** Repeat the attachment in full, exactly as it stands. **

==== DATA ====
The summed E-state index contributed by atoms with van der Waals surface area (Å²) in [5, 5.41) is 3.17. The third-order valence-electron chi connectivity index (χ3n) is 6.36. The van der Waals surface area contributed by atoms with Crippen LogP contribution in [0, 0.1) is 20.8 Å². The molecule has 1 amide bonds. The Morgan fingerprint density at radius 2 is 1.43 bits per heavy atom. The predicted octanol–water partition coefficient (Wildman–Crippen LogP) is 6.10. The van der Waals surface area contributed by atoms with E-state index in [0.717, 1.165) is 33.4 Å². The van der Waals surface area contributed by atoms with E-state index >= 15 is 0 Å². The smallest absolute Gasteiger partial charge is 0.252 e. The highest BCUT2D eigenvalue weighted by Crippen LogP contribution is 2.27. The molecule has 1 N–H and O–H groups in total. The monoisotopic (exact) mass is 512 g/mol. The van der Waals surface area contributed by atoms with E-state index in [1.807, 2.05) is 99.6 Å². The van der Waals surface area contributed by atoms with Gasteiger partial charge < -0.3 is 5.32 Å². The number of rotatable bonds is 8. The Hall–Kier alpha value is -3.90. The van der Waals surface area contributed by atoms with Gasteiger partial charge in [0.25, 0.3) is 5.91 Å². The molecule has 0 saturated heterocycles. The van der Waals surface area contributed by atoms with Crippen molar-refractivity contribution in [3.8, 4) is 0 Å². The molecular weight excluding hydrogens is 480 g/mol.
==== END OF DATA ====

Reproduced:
The summed E-state index contributed by atoms with van der Waals surface area (Å²) in [5, 5.41) is 3.17. The third-order valence-electron chi connectivity index (χ3n) is 6.36. The van der Waals surface area contributed by atoms with Crippen LogP contribution in [0, 0.1) is 20.8 Å². The molecule has 1 amide bonds. The Morgan fingerprint density at radius 2 is 1.43 bits per heavy atom. The predicted octanol–water partition coefficient (Wildman–Crippen LogP) is 6.10. The van der Waals surface area contributed by atoms with E-state index in [0.717, 1.165) is 33.4 Å². The van der Waals surface area contributed by atoms with E-state index >= 15 is 0 Å². The smallest absolute Gasteiger partial charge is 0.252 e. The highest BCUT2D eigenvalue weighted by Crippen LogP contribution is 2.27. The molecule has 1 N–H and O–H groups in total. The monoisotopic (exact) mass is 512 g/mol. The van der Waals surface area contributed by atoms with E-state index in [1.807, 2.05) is 99.6 Å². The van der Waals surface area contributed by atoms with Gasteiger partial charge < -0.3 is 5.32 Å². The number of rotatable bonds is 8. The Hall–Kier alpha value is -3.90. The van der Waals surface area contributed by atoms with Gasteiger partial charge in [0.25, 0.3) is 5.91 Å². The molecule has 0 saturated heterocycles. The van der Waals surface area contributed by atoms with Crippen molar-refractivity contribution in [3.8, 4) is 0 Å². The molecular weight excluding hydrogens is 480 g/mol.